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utmost exertions to extricate ourselves from present evils, or avoid greater, unless the slave trade, and all the attendants of it, be condemned and suppressed. If we persist in thus transgressing the laws of Heaven, and obstinately refuse to do unto these our brethren as we would all men should do unto us, we cannot prosper. It has been, with justice, publicly lamented that Congress has not power to redeem those of our brethren who have fallen into the hands of the Algerines, and are reduced to slavery by them, and as an intolerable evil to have them neglected and left in wretched circumstances for so long a time. But why do we “strain at a gnat, and swallow a camel"? Why should we be so stupid and partial as to turn all our attention to these few sufferers, and wholly overlook the sufferings of so many thousands among us, and of the thousands who are brought from their dear native country and all their relations, and fixed in perpetual slavery, by a set of pirates and banditti from among ourselves, as hardened against the groans and sufferings of their fellow-men, as unjust and cruel, as the most abandoned among the Algerines? In the name of reason and true benevolence, it is asked why the latter, which is before our eyes, and an evil incomparably greater than the former, is wholly overlooked as not worthy of any regard, and the former fixed upon as a most affecting, intolerable instance of suffering, - which, at the same time, may be considered as a small degree of retaliation for our enslaving the Africans, and is suited to remind us of it, and to open our eyes to see, and make us feel our unrighteousness and cruelty towards them, and our gross inconsistency and self-contradiction in condemning these Algerines, the inhabitants of Africa, - and at the same time not condemning ourselves, who are infinitely more criminal, but by our conduct are really justifying them? Had we any supreme legislature in these states, could they not easily restrain all the subjects from being concerned in the slave trade? And would they not bring the guilt of it on themselves should they not do it? And why have not the several legislatures in these United States done it? Why do they tolerate and connive at it while it is carried on, at least in some states, in their sight? Is it because it is thought to be the most profitable trade of any now carried on, and they are unwilling to prevent the introduction of the money which is brought into some of these states by this means ? Some have suspected this to be the truth; but we will not admit it. Is it, then, because they do not attend sufficiently to the matter, and are not sensible of the unrighteousness and cruelty of the trade ? or is it because they judge it not in their power, and that they have no right and authority to interpose in this affair ? This has been asserted by some, whether with reason or not it may be worth while seriously to consider. The Quakers, who have done more than any others to acquit themselves of the guilt of the slave trade, and have discovered more humanity and regard to the laws of Christ, in this instance, than any other denomination of Christians, (to the praise of the former and the shame of the latter it must be spoken,) they have, among their many other exertions in opposition to this trade, lately applied to the General Assembly of the State of Rhode Island, praying them to devise some way to put a stop to the slave trade which is carried on by a number of persons in that state, which petition is now under consideration; and it is said they determine to petition all the legislatures in these United States to do the same. It is hoped they will not refuse to do any thing they have a right and power to do utterly to abolish this iniquity in these states, but they should fasten the guilt of it more than ever on themselves and on their constituents. It is said by some that this trade does not properly come under the cognizance of any legislature in these states, as they cannot make laws to bind their subjects when out of the limits of their jurisdiction, or punish them for what they do in Africa or the West Indies, especially as the slave trade is there tolerated and protected by law, custom, and general consent. This, perhaps, is the only objection that has been, or can be, offered against the legislatures of these states interposing to suppress this trade. It therefore deserves a particular examination.

It is granted by all, that common pirates may be punished by the laws of any state, when apprehended, wherever or in whatever part of the world their crimes were committed. There is good reason for this, it will be said, because these men are guilty of intolerable crimes, which are reprobated by all nations, and have really turned enemies to mankind, and, therefore, ought to be punished wherever they can be apprehended. To this it may be replied, that the slave trader who buys and sells his fellow-men, by which traffic he is the means of the death of many, and of reducing others to the most miserable bondage during life, is as really an enemy to mankind as the pirate, and violates common law, which is, or ought to be, the law of all nations, and is guilty of crimes of greater magnitude, exercises more inhumanity and cruelty, sheds more blood, and plunders more, and commits greater outrages against his fellow-men than most of those who are called pirates. In short, if any men deserve the name of pirates, these ought to be considered in the first and highest class of them; and if there be no law against this commerce of the human species in Africa, or in Britain and in the West India islands, and this trade is tolerated in all these places, and elsewhere, does this make the practice less evil in itself, or more tolerable? Is this any reason why it should be tolerated by the legislatures in America ? If it was the custom of those who carry on the slave trade to put to death one half of the men who sail in their ships when they arrive at the coast of Africa, and sell the other half of them, and this were tolerated there, and these traders found means to entice great numbers of our mea to sail with them to Africa every year, by which thousands of our people were murdered or enslaved, would it be thought our legislatures had no right to restrain them, and at least banish every sea captain who was guilty of this, because the crime is not committed where they have jurisdiction, and where such cruelty and murder are tolerated, and not considered as crimes ? For, in such an instance, the crime would not consist in shipping men on board their vessels, but in their treatment of them after they arrived at Africa. Could there be found a man, not interested in such a business, who would make this objection, or a legislature who would think it of the least weight? Surely no. But it would be of as much weight in the case proposed as in that under consideration. The Algerines have taken a number of Americans, and sold them into slavery. Have we not a right, ought we not, had we power, to oblige them to deliver them up, and set them at liberty, and lay such restraints upon them as to put it beyond their power to perpetuate such crimes in future? Would the plea of their being out of the limits of our jurisdiction be a good reason to suffer them to go on in their injuries without restraint? These American states ought to vindicate the rights of mankind, and promote their liberty and happiness, to the utmost of their power. Every state ought to pity the ignorance, weakness, and wickedness of the Africans, and afford them all the relief, protection, and assistance in their power, and do their utmost to restrain those of their subjects from hurting them who otherwise would take advantage of their distance from us, and of their ignorance and weakness. How, then, can they sit still, and suffer their subjects to carry on this horrible commerce, big with so much cruelty and murder, and be guiltless ? On the whole, will it not appear to every impartial, benevolent man, who well attends to the matter, that if our legislatures resuse to interpose in this case, and will not at least outlaw those who are concerned in this trade and persist in it, it must be owing either to their not attending to and realizing the magnitude of the crime and the evil involved in this commerce, or to some less excusable cause, if such there may be?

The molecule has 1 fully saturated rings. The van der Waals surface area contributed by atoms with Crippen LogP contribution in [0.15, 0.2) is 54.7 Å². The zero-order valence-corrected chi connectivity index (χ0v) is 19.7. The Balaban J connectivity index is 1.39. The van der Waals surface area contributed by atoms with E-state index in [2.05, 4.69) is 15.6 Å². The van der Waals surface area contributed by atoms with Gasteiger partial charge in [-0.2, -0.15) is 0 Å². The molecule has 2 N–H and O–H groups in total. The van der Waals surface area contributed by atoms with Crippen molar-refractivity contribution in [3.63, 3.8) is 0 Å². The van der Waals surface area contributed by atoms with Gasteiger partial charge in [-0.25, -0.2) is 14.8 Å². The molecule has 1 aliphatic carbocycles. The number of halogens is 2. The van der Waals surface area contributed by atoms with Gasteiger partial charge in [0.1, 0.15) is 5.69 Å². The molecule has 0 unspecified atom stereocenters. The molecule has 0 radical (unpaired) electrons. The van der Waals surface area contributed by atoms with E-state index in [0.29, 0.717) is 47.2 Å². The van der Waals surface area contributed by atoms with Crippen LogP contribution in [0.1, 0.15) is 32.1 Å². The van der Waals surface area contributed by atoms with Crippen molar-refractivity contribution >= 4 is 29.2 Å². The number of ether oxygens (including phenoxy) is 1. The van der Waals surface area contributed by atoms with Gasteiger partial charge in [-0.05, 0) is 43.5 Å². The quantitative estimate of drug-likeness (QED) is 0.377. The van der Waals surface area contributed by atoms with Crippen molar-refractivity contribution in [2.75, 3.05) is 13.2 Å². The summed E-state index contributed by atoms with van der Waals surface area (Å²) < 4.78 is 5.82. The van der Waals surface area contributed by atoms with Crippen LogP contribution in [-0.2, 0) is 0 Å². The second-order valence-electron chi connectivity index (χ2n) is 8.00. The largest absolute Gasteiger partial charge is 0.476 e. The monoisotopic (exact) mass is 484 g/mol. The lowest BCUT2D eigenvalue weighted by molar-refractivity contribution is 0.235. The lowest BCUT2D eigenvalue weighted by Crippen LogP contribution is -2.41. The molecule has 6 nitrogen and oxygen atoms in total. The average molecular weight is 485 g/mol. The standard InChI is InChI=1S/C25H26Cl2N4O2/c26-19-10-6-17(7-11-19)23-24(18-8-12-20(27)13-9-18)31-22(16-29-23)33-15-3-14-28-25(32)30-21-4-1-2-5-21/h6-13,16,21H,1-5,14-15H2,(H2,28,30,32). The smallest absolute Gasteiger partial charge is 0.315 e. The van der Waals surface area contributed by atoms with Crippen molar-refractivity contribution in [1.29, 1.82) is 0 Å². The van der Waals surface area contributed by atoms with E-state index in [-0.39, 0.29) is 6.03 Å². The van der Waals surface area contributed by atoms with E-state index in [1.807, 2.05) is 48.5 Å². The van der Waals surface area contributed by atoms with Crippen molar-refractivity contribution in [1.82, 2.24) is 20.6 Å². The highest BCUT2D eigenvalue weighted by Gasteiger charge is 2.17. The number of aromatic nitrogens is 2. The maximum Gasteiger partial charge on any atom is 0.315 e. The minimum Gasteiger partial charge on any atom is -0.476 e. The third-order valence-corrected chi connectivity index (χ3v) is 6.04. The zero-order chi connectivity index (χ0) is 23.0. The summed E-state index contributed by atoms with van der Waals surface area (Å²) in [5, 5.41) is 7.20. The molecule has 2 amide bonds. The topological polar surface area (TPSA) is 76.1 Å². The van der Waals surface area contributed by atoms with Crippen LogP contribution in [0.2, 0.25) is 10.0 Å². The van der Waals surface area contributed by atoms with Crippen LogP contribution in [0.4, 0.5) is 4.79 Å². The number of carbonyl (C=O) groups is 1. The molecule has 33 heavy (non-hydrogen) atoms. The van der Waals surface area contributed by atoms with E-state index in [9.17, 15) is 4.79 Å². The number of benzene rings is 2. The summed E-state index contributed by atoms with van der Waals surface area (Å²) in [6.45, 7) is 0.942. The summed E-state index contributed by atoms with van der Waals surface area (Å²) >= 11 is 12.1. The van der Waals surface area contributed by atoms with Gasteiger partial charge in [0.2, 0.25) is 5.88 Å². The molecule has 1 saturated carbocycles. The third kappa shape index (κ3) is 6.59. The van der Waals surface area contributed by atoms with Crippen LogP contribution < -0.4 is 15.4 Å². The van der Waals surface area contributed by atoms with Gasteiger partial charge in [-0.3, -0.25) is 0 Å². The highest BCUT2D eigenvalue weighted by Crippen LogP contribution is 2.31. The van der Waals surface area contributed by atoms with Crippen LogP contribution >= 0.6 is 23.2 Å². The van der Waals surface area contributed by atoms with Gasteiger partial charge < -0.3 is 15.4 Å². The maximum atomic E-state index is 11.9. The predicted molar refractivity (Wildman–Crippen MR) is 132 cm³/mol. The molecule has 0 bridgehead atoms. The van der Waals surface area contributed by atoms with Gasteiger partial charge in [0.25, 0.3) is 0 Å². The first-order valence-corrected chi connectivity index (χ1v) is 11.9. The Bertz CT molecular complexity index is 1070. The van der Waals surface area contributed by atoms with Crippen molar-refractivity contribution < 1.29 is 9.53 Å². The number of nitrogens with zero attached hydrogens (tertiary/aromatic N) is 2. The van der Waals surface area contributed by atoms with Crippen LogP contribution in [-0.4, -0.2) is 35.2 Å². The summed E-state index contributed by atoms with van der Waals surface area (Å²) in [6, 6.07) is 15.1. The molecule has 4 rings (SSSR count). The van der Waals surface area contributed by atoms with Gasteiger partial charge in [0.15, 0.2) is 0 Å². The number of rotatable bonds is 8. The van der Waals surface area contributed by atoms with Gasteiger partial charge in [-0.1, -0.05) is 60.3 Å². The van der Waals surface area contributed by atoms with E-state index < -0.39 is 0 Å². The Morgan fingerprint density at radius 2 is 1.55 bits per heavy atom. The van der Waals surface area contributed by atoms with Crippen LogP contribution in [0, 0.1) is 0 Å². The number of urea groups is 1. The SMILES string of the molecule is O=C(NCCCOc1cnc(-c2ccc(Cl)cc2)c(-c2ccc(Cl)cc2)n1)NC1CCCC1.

But if the legislature should neglect to do any thing which it is thought they might and ought to do, will this excuse the people at large? Might they not, if they were alarmed and engaged as they ought to be, if the above representation be in any measure just, do that which would effectually suppress among us this hideous, threatening evil ? When our contention with Britain was coming on, the man who openly appeared active on their side was abandoned as unworthy the rights and privileges of society, and in many instances his neighbors withdrew all connection and commerce with him; and this was justified as a proper and important measure. And are not these men, who are carrying on this trade and enslaving and destroying their fellow-men, without any provocation from them, and hereby bringing guilt on these states and the awful judgment of Heaven, - are they not unworthy the privileges of freemen? Ought they not to be considered as enemies to mankind, and murderers of their brethren for the sake of gold, and real pests and plagues to society? And would not treating them as such effectually reform them, or banish them from

among It has been observed, that when the war with Britain was coming on, we resolved not only that we would wholly discontinue the slave trade ourselves, but that we would not " hire our vessels, nor sell our commodities or manufactures, to those who are concerned in it.” If this resolution was reasonable and important then, it is as much, and more so, now; and this, fully put into practice, would put an effectual stop to it.

Shall we not, then, by this neglect, bring the guilt of this trade and the blood of the Africans on our own heads and on our children? And how dreadful will be the consequence, who can tell ? The warning is given, and that is all that can be done by

CRITO.

us ?

October 13th, 1787.